A photo with a July 18 Business article on Norman Pearlstine's hiring by Carlyle Group was of John Huey, Pearlstine's successor as editor in chief of Time Inc. A photo of Pearlstine appears here.
Time Ex-Chief Pearlstine to Join Carlyle Group
Tuesday, July 18, 2006
Norman Pearlstine, editor in chief of Time Warner Inc.'s magazine business until January and a former managing editor of the Wall Street Journal, will join Washington private equity firm Carlyle Group this September as a senior adviser -- a sign the buyout firm may be shopping for print and Internet-based media companies.
Pearlstine will work with Carlyle's telecommunications and media group, advising the firm on strategy and trends, and reviewing business plans in the media sector.
"I've had the luxury of great journalism jobs at the Wall Street Journal and Time Inc., and I've done everything in print and wasn't really equipped to be a broadcast personality," Pearlstine said. "I've been watching some of the big private equity deals in media, and I'm interested in the way they look at media."
Carlyle, with $41.9 billion of investments under management in corporate buyouts, real estate, venture capital and specialty finance, has not historically been a big investor in traditional media such as broadcast television, magazine and newspaper publishing. The firm's telecommunications and media group is dominated by such telecommunications veterans as former Nextel Communications Inc. chief executive Daniel Akerson and former Federal Communications Commission chairman William E. Kennard. Its media investments have gravitated toward niche publishing and cable TV systems.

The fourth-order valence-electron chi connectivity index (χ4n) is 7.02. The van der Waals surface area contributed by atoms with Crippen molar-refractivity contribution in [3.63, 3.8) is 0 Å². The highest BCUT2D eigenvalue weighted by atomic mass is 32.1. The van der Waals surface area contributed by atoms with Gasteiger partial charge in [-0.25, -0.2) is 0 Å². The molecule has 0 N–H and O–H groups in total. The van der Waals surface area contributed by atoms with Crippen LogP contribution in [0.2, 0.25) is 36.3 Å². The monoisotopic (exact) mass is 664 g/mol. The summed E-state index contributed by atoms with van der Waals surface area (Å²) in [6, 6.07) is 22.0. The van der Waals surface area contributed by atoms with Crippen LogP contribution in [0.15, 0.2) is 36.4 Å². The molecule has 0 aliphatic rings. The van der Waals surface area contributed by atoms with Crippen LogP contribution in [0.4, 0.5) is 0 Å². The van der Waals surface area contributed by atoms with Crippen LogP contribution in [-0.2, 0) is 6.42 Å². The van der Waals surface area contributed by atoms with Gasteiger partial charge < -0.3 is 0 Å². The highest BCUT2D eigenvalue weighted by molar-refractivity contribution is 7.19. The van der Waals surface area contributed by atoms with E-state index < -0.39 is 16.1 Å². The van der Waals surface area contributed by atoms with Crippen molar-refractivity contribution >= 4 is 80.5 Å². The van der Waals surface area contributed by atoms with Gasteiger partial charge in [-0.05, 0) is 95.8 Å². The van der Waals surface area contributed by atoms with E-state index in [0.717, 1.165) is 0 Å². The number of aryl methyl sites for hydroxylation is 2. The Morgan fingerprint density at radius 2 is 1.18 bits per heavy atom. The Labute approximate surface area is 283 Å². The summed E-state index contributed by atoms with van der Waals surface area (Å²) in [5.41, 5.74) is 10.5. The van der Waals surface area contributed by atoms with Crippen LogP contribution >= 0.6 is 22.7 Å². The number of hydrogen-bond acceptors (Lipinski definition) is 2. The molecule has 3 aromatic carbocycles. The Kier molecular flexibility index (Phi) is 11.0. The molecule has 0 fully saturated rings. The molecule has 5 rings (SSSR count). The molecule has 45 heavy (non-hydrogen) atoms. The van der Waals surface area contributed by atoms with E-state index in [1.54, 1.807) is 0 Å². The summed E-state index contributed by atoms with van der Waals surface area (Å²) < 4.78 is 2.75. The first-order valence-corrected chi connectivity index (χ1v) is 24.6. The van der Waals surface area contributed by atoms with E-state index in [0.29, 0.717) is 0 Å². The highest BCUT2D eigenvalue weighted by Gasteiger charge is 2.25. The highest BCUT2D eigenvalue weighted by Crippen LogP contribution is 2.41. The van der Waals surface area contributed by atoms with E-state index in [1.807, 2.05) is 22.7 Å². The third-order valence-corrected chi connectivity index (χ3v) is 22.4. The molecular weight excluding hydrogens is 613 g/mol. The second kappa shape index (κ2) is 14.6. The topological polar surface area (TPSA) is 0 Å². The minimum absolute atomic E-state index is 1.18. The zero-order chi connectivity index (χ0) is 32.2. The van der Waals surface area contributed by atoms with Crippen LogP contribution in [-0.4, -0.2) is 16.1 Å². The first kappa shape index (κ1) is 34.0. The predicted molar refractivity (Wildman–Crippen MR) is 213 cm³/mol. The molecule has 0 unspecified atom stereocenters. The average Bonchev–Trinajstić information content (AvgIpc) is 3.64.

Carlyle spokesman Christopher Ullman said Pearlstine's hiring indicates "an increased emphasis" on traditional media investing. "Clearly we have an abundance of talent on the telecom side, and Norm joining is a way to balance that out."
Ullman said Pearlstine will work with Carlyle's corporate buyout and venture capital teams that evaluate print, television and new-media companies.
In the past year, several large traditional media companies came up for sale, including newspaper publisher Knight Ridder Inc. and the Univision Spanish-language cable network. Carlyle did not make a final bid for either. Carlyle's venture group has made a number of investments in new media, such as HealthCentral Network of Arlington, a provider of Web sites about specific diseases. Earlier this year, it was part of a group of private equity firms that bought Dutch specialty-information publisher VNU NV.
Pearlstine, 63, who has spent the past few months writing a book about confidential sourcing, said he planned to spend most of his work time with Carlyle. He was editor in chief at Time Inc. for 11 years. In March, he was elected chief executive of the American Academy in Berlin, where Carlyle founder David Rubenstein is a trustee.
Pearlstine joins a group of 15 senior advisers to Carlyle, a salaried group made up mostly of retired industry executives and government officials who help bring Carlyle business, evaluate investments and trends, and sit on some boards of Carlyle-controlled companies.